Your Body In 100 Degree Weather
It’s here again, the dreaded triple-digit weather we know as the Arizona summers.
Not only does Arizona have dry heat, the temperatures hit a level that is indescribably uncomfortable.
When you can cook an egg on the street, you’re looking at an unusually hot day.
But not only does the sweltering heat cook eggs, it can start to feel as though it cooks our bodies, from the inside out. And in a way, it can.
We all know the tips and tricks to staying cool during the hot summer months, but there’s more to staying cool than just simply wanting to be comfortable.
Excessive heat can do some major damage to the body well beyond a sunburn.
Typically, the body stays cool by eliminating heat from the body and into the air, but when the body is exposed to extreme heat like the temperatures in Arizona, heat ends up entering the body instead.
In order to cool down, the body begins to sweat. However, triple-digit temperatures make it more difficult for the body to perspire, becoming in need of more water, according to 12 News.
If our bodies don’t have enough water to sweat the heat gets trapped inside, raises the body’s internal temperature, and dehydration begins to set in.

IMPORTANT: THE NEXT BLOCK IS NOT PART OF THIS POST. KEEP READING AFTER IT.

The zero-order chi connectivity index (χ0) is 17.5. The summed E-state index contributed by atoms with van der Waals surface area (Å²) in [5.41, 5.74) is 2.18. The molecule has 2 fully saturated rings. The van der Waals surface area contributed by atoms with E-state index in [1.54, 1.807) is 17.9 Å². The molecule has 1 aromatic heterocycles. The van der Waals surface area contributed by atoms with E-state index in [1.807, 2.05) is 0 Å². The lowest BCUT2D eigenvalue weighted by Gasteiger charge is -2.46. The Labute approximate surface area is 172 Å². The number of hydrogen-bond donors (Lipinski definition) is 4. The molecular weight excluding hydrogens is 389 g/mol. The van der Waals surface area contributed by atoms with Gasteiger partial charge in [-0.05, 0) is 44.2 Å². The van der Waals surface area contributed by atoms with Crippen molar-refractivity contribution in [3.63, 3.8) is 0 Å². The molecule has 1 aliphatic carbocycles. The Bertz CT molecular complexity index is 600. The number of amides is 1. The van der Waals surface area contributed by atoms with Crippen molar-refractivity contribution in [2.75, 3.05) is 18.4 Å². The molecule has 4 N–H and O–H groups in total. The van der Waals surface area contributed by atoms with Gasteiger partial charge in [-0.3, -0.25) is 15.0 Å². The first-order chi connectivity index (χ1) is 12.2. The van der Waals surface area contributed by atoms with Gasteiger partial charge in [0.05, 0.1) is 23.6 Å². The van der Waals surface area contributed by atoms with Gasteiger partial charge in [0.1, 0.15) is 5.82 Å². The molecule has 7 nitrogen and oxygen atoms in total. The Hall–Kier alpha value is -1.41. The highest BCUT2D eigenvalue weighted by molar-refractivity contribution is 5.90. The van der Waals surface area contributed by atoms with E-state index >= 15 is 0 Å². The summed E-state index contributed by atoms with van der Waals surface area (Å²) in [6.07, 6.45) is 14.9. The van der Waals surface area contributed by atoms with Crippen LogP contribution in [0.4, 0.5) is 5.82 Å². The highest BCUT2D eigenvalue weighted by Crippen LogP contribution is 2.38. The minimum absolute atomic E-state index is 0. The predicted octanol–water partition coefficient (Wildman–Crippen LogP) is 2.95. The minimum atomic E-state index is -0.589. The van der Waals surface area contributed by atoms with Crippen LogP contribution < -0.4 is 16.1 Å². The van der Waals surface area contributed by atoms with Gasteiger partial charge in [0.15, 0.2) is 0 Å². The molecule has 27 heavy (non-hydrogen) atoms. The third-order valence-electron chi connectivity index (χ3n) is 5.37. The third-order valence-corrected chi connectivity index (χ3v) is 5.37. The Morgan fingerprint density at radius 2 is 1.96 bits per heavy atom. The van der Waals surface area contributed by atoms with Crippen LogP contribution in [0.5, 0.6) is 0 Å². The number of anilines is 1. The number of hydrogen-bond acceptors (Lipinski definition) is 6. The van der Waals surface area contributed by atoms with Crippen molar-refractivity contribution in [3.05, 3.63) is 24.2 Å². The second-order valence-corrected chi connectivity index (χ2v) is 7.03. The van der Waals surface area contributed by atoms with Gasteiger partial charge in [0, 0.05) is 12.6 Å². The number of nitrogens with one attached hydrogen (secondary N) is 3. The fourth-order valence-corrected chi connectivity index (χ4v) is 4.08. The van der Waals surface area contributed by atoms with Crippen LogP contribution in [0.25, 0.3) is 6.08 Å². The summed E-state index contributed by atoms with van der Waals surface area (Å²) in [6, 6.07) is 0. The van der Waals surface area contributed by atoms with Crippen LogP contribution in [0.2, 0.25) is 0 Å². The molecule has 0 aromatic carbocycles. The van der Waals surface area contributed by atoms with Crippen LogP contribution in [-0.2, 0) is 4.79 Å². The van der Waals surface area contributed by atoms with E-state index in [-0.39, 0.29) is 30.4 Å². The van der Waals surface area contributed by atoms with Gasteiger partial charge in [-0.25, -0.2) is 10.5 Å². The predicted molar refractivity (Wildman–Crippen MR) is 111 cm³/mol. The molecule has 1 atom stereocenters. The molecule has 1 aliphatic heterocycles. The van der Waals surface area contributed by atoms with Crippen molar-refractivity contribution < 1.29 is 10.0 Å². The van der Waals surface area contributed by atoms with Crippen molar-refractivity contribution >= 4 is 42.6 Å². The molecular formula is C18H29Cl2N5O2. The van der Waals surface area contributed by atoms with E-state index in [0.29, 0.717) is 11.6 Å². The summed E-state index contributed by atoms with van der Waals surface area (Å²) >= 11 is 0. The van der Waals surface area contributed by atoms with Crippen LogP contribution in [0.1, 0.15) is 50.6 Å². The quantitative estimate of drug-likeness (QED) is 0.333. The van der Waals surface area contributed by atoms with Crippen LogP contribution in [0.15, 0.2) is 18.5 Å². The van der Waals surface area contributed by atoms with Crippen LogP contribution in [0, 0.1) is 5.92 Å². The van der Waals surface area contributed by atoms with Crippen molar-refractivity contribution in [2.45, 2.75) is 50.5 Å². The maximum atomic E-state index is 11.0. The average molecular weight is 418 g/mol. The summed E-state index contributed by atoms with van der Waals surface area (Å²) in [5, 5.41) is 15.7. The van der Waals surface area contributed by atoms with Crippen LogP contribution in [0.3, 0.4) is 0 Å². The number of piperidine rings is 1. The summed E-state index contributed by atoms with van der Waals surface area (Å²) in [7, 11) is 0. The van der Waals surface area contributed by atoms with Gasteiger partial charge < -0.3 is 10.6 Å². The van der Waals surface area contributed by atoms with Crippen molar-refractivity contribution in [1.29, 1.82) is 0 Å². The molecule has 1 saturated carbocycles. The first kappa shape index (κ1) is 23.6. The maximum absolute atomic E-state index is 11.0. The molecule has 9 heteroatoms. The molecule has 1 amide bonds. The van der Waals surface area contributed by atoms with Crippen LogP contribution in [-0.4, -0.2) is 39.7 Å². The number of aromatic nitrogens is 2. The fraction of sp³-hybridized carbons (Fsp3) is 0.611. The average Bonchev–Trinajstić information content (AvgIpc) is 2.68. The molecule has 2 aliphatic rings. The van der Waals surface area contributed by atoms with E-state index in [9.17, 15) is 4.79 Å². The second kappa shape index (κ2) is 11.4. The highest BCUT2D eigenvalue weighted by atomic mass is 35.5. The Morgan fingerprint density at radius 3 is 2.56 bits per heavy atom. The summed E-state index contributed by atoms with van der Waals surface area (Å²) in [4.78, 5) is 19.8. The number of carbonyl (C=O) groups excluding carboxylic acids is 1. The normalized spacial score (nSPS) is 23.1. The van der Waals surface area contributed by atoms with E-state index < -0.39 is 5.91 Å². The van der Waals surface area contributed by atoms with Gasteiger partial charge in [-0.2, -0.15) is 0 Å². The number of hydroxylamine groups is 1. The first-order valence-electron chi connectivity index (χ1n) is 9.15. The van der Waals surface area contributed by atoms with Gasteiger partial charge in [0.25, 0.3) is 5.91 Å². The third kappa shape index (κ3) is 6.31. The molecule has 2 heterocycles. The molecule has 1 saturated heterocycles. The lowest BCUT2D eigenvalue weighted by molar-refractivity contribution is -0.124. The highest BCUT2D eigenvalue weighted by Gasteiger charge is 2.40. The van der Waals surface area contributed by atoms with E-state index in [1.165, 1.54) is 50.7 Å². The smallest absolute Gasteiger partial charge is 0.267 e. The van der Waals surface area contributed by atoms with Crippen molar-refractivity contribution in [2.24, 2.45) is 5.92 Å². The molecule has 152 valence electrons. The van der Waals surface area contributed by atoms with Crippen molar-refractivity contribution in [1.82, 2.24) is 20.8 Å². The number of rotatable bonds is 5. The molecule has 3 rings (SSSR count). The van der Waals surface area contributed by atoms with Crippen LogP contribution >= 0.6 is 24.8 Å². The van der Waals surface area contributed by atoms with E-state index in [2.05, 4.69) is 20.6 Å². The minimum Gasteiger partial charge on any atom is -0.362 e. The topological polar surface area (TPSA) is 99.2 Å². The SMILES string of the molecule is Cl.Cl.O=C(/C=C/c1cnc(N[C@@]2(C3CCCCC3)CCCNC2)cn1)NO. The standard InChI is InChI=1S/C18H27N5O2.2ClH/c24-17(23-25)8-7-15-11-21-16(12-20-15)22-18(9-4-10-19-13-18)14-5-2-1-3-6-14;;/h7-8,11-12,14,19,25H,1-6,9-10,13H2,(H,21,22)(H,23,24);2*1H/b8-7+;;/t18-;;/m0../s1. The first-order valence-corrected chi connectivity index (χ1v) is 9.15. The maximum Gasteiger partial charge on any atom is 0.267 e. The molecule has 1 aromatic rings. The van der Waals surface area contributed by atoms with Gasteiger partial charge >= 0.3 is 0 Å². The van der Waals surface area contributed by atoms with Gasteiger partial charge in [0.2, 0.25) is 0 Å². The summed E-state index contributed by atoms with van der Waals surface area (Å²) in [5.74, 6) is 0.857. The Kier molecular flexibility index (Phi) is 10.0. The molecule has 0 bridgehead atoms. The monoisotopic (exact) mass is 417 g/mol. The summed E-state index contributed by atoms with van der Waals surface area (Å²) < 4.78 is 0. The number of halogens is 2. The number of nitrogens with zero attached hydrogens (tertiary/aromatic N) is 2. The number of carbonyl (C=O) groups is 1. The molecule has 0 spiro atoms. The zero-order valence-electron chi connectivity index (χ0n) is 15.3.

Bloodflow begins to decrease, and the body begins to no longer produce sweat.
At this point it’s critical to take note of the body’s temperature. Anything around 104 degrees is dangerous, 105 to 106 degrees indicates heat stroke, and 107 or more could result in irreversible organ damage or death.
Not only is staying out of the heat critical from obtaining serious burns to the skin, it also helps prevent the body from dehydrating and suffering from heat stroke.
Staying hydrated is key to ensuring the body can properly produce sweat and keep itself cooled down.
You can gauge how much water you should be drinking daily by dividing your body weight by half, then adding an additional 8oz of water for every cup of caffeine you drink, and an extra 8oz for every 30 minutes of exercise or activity you do daily.